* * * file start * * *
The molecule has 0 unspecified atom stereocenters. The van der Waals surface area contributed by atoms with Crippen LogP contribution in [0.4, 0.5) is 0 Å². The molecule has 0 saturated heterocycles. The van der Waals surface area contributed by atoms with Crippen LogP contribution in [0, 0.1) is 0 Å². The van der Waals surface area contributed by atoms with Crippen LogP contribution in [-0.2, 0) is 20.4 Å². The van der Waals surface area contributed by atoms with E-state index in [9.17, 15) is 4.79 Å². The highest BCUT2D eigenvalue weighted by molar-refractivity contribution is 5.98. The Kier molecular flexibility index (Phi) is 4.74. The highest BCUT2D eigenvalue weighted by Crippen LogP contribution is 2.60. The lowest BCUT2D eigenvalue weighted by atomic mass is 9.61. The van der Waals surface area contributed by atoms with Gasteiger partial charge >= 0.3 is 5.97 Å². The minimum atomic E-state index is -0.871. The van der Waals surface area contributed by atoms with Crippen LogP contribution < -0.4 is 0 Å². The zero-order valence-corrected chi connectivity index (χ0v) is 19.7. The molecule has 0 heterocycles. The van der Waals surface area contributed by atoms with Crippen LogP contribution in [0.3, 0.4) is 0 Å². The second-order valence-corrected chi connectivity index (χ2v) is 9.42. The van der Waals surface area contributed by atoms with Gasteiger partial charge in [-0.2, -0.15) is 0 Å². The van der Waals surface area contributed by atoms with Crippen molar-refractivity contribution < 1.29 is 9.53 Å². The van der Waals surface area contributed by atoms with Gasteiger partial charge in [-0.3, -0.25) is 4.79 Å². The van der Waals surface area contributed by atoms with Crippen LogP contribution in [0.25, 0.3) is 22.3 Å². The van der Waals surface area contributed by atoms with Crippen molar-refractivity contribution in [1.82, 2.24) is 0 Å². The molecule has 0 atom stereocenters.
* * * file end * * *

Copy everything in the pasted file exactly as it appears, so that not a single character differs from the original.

The molecule has 0 unspecified atom stereocenters. The van der Waals surface area contributed by atoms with Crippen LogP contribution in [0.4, 0.5) is 0 Å². The molecule has 0 saturated heterocycles. The van der Waals surface area contributed by atoms with Crippen LogP contribution in [0, 0.1) is 0 Å². The van der Waals surface area contributed by atoms with Crippen LogP contribution in [-0.2, 0) is 20.4 Å². The van der Waals surface area contributed by atoms with E-state index in [9.17, 15) is 4.79 Å². The highest BCUT2D eigenvalue weighted by molar-refractivity contribution is 5.98. The Kier molecular flexibility index (Phi) is 4.74. The highest BCUT2D eigenvalue weighted by Crippen LogP contribution is 2.60. The lowest BCUT2D eigenvalue weighted by atomic mass is 9.61. The van der Waals surface area contributed by atoms with Gasteiger partial charge >= 0.3 is 5.97 Å². The minimum atomic E-state index is -0.871. The van der Waals surface area contributed by atoms with Crippen LogP contribution < -0.4 is 0 Å². The zero-order valence-corrected chi connectivity index (χ0v) is 19.7. The molecule has 0 heterocycles. The van der Waals surface area contributed by atoms with Crippen LogP contribution in [0.3, 0.4) is 0 Å². The second-order valence-corrected chi connectivity index (χ2v) is 9.42. The van der Waals surface area contributed by atoms with Gasteiger partial charge in [-0.2, -0.15) is 0 Å². The van der Waals surface area contributed by atoms with Crippen molar-refractivity contribution < 1.29 is 9.53 Å². The van der Waals surface area contributed by atoms with Gasteiger partial charge in [-0.3, -0.25) is 4.79 Å². The van der Waals surface area contributed by atoms with Crippen LogP contribution in [0.25, 0.3) is 22.3 Å². The van der Waals surface area contributed by atoms with Crippen molar-refractivity contribution in [1.82, 2.24) is 0 Å². The molecule has 0 atom stereocenters.